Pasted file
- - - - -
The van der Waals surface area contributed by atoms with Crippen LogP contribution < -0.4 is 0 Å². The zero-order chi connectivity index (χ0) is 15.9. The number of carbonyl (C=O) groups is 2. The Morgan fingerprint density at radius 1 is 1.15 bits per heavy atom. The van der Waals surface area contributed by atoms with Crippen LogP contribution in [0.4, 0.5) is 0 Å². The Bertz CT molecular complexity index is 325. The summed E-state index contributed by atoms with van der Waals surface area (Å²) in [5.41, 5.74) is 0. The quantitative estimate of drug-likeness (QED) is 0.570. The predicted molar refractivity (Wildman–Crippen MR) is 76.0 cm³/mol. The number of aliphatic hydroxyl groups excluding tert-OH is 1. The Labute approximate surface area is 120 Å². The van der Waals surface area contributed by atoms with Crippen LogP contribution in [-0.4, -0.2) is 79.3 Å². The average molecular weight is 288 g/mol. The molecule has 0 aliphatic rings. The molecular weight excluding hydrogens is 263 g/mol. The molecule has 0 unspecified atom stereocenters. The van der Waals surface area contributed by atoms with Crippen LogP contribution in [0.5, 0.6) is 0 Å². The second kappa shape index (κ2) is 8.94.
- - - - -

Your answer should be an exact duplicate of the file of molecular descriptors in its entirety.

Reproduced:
The van der Waals surface area contributed by atoms with Crippen LogP contribution < -0.4 is 0 Å². The zero-order chi connectivity index (χ0) is 15.9. The number of carbonyl (C=O) groups is 2. The Morgan fingerprint density at radius 1 is 1.15 bits per heavy atom. The van der Waals surface area contributed by atoms with Crippen LogP contribution in [0.4, 0.5) is 0 Å². The Bertz CT molecular complexity index is 325. The summed E-state index contributed by atoms with van der Waals surface area (Å²) in [5.41, 5.74) is 0. The quantitative estimate of drug-likeness (QED) is 0.570. The predicted molar refractivity (Wildman–Crippen MR) is 76.0 cm³/mol. The number of aliphatic hydroxyl groups excluding tert-OH is 1. The Labute approximate surface area is 120 Å². The van der Waals surface area contributed by atoms with Crippen LogP contribution in [-0.4, -0.2) is 79.3 Å². The average molecular weight is 288 g/mol. The molecule has 0 aliphatic rings. The molecular weight excluding hydrogens is 263 g/mol. The molecule has 0 unspecified atom stereocenters. The van der Waals surface area contributed by atoms with Crippen LogP contribution in [0.5, 0.6) is 0 Å². The second kappa shape index (κ2) is 8.94.